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ACCESSIBLE FILE NAMES: Please…No Spaces and/or Special Characters

Brick wall displaying dash pattern of bricks

Folks who use screen readers download documents so they can read them. The first piece of information they encounter is the file name. A unique, descriptive file name helps the user understand the information contained in the document.

Best Practice: To be accessible to screen readers, file names should not contain spaces and/or special characters.

File naming conventions are important for web pages and directories, as well as for downloadable files such as PDFs, Word documents, and Excel spreadsheets.

Here are some tips to remember when naming your files:

  • Don’t start or end your filename with a space, period, hyphen, or underline.
  • Keep your filenames to a reasonable length and be sure they are under 31 characters.
  • Always use lowercase.
  • Don’t use spaces and underscores; use a hyphen instead.

Don’t use the following special characters in your file names:

# pound
% percent
& ampersand
{ left curly bracket
} right curly bracket
\ back slash
< left angle bracket
> right angle bracket
* asterisk
? question mark
/ forward slash
blank spaces
$ dollar sign
! explanation point
‘ single quotes
” double quotes
: colon
@ at sign

SOURCE

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WEBSITE ACCESSIBILITY TESTING & REMEDIATION SERVICES: Mary Gillen is an experienced Website Accessibility Compliance Auditor and Remediator. She can test your website to determine if it meets accessibility standards:

WCAG 2.1: 312 checkpoints covering A, AA and AAA W3 accessibility guidelines
Section 508: 15 US federal guidelines covered by 59 accessibility checkpoints

Find out more about Mary Gillen’s Accessibility Testing & Remediation Services: Websites, PDFs, Office Docs & Videos

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WEB ACCESSIBILITY: The Problem with Popups

Vintage Jack-in-the-box toy isolated on a white background

Do you have a survey popup window on your home page that automatically opens?

This disorients low vision users who cannot see the new window appearing.

WCAG 2.1 bans all popup windows without explicit alert beforehand (On Focus 3.2.1 A).

New windows take the focus away from what the user is reading or doing. This is fine when the user has interacted with a piece of user interface and expects to get a new window, such as an options dialogue. The failure comes when pop-ups appear unexpectedly.

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WEBSITE ACCESSIBILITY TESTING & REMEDIATION SERVICES: Mary Gillen is an experienced Website Accessibility Compliance Auditor and Remediator. She can test your website to determine if it meets accessibility standards:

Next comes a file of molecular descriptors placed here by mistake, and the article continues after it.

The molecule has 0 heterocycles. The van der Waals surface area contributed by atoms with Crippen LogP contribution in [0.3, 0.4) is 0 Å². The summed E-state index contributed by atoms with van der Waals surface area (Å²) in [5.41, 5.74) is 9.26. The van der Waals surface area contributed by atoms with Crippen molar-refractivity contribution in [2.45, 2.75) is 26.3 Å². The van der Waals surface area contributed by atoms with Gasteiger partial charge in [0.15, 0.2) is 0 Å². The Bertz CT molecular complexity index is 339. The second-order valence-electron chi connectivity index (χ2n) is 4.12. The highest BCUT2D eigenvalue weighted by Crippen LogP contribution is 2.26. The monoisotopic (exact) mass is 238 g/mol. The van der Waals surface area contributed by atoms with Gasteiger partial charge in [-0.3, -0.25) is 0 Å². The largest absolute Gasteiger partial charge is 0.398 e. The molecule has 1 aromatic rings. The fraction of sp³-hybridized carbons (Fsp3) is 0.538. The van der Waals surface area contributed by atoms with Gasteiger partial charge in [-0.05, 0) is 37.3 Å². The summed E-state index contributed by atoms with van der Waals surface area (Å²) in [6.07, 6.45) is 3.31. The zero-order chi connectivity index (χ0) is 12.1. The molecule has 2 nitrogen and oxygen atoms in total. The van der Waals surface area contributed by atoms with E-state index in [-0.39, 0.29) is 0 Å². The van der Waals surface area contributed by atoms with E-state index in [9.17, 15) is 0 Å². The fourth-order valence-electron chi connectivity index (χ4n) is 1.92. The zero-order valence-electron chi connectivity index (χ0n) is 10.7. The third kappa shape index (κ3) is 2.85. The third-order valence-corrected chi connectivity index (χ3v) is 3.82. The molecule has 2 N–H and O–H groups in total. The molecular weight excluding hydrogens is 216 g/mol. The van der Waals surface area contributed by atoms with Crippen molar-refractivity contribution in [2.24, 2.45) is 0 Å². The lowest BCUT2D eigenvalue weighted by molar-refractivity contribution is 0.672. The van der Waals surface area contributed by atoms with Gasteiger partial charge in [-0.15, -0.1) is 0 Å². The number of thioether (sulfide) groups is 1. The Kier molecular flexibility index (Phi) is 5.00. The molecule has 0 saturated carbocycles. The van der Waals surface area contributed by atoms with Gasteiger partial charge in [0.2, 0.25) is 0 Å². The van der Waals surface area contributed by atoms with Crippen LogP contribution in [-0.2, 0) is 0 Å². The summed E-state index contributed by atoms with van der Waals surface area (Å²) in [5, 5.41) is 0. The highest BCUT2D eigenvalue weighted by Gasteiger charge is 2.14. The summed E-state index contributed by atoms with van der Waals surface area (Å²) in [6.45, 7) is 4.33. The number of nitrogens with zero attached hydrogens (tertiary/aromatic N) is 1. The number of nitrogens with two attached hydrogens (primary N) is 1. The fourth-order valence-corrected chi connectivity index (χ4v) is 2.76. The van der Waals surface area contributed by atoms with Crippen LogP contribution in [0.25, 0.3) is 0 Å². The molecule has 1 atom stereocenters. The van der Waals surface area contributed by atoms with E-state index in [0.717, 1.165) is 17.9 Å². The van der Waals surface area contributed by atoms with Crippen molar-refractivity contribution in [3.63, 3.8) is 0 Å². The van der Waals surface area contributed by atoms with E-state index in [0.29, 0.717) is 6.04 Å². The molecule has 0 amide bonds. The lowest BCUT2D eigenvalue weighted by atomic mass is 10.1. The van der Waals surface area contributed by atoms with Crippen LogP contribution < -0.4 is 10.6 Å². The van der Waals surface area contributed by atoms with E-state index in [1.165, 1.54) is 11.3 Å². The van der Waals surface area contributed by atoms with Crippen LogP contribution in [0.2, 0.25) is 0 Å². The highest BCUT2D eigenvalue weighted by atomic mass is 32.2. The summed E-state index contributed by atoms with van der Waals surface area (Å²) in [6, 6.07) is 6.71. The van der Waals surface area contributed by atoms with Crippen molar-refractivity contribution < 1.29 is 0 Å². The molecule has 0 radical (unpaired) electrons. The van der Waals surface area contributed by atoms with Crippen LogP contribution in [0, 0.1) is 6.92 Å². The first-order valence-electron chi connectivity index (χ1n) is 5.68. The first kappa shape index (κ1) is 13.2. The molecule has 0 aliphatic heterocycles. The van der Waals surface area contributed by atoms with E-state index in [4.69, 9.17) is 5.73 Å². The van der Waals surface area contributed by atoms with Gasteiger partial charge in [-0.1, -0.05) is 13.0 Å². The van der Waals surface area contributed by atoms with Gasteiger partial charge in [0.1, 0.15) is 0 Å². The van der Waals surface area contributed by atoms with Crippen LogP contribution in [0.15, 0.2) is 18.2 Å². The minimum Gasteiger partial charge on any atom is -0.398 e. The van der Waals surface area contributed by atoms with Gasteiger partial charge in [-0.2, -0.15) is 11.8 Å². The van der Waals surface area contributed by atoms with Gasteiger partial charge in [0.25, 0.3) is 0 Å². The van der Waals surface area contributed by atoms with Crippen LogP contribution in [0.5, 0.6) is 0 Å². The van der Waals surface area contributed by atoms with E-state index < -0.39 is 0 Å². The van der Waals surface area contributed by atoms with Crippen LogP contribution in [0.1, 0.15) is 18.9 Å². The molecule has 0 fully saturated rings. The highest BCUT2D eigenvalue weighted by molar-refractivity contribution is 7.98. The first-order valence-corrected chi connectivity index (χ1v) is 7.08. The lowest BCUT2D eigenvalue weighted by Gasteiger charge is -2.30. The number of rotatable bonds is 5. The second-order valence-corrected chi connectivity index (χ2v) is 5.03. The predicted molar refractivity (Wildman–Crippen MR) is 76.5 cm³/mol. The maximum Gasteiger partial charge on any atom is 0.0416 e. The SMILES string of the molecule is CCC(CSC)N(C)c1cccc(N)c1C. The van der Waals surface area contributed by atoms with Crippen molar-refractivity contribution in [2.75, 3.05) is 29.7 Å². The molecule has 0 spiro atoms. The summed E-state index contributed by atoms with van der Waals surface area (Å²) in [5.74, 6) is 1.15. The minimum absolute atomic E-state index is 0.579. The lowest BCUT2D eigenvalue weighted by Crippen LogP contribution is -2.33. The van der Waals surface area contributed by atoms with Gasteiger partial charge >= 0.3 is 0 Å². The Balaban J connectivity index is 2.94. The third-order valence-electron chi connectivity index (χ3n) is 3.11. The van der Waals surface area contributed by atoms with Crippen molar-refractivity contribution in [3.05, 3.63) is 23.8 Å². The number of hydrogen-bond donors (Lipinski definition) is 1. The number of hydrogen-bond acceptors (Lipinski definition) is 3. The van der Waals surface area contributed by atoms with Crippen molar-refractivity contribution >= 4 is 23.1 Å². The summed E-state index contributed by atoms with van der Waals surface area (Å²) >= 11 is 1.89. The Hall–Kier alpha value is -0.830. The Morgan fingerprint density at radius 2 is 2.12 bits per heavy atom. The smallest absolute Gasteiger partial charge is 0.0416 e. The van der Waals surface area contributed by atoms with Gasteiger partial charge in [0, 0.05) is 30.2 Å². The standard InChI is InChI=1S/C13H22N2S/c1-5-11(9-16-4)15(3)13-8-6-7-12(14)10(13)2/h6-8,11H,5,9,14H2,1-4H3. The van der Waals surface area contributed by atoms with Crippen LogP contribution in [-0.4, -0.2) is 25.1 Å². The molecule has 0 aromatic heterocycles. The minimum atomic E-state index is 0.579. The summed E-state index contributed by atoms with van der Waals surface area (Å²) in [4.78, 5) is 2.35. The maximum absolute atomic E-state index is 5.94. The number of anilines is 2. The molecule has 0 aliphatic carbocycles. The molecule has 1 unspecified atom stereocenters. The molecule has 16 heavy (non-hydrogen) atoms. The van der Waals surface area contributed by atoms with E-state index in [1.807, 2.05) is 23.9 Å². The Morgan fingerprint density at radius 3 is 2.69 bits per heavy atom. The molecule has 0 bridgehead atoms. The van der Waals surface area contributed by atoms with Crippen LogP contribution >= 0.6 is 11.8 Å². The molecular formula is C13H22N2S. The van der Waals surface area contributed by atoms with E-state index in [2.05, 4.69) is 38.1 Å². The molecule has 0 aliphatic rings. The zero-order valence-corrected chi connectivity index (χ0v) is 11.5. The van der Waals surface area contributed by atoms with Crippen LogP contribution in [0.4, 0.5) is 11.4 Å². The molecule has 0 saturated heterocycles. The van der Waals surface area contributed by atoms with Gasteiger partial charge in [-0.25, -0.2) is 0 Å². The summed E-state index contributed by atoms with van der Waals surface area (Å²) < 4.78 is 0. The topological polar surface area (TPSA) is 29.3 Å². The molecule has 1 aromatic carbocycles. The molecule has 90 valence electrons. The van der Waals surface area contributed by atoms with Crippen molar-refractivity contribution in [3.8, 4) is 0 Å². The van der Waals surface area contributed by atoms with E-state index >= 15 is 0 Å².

WCAG 2.1: 312 checkpoints covering A, AA and AAA W3 accessibility guidelines
Section 508: 15 US federal guidelines covered by 59 accessibility checkpoints

Find out more about Mary Gillen’s Accessibility Testing & Remediation Services: Websites, PDFs, Office Docs & Videos

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ACCESSIBLE PDFs: How to Prevent Security Settings from Interfering with Screen Readers

Five PDF icons in a row

When creating a PDF file using Adobe Acrobat DC Pro, a document author can specify that no part of an accessible PDF is to be copied, printed, extracted, commented on, or edited.

Problem is this security setting can interfere with a screen reader’s ability to read the document, because screen readers must be able to copy or extract the document’s text to convert it to speech.

How to fix accessibility permissions manually

1. Open the PDF in Adobe Acrobat DC Pro
2. Choose File > Properties > Security.
3. Choose No Security from the Security Method drop-down list.
4. Click OK and close the Document Properties dialog box.

Is your screen reader a Trusted Agent?

From Adobe: “If your assistive technology product is registered with Adobe as a Trusted Agent, you can read PDFs that might be inaccessible to another assistive technology product. Acrobat recognizes when a screen reader or other product is a Trusted Agent and overrides security settings that would typically limit access to the content for accessibility purposes. However, the security settings remain in effect for all other purposes, such as to prevent printing, copying, extracting, commenting, or editing text.”

[SOURCE]

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WEBSITE ACCESSIBILITY TESTING & REMEDIATION SERVICES: Mary Gillen is an experienced Website Accessibility Compliance Auditor and Remediator. She can test your website to determine if it meets accessibility standards:

WCAG 2.1: 312 checkpoints covering A, AA and AAA W3 accessibility guidelines
Section 508: 15 US federal guidelines covered by 59 accessibility checkpoints

Find out more about Mary Gillen’s Accessibility Testing & Remediation Services: Websites, PDFs, Office Docs & Videos

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ACCESSIBLE IMAGES: How to Handle ALT Text Acronyms

How to code ALT text acroymns

IMG ALT text with acronyms can cause problems when read by screenreaders.

FAIL: <img src=”mit-it-logo.jpg” alt=”ITS at MIT” />
(read by a screen reader as “It’s at Mit”).

SOLUTION: Include spaces in between acronym letters in the IMG ALT attribute

PASS: <img src=”mit-it-logo.jpg” alt=”I T S at M I T” />
(read by a screen reader as “ITS at EM EYE TEE”).

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WEBSITE ACCESSIBILITY TESTING & REMEDIATION SERVICES: Mary Gillen is an experienced Website Accessibility Compliance Auditor and Remediator. She can test your website to determine if it meets accessibility standards:

WCAG 2.1: 312 checkpoints covering A, AA and AAA W3 accessibility guidelines
Section 508: 15 US federal guidelines covered by 59 accessibility checkpoints

Find out more about Mary Gillen’s Accessibility Testing & Remediation Services: Websites, PDFs, Office Docs & Videos

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ACCESSIBLE CONTENT: Don’t Use Color As Part of Your Instructional Content

Color Blindness - Illustration of Glasses

Are you using color as a way of instructing visitors about the next action to take on your Web site?

Think again.

Let’s say you have images of two buttons on your Web page.

Image of a red button and a green button

If you instruct folks to click on the red button, you may be confusing the over 108 million Web users who are color blind.

WCAG 2.0 Guideline 1.4.1 warns Web designers, developers and content creators about depending solely on color when conveying instructions.

There are a number of color blindness conditions. Here are three you should learn about: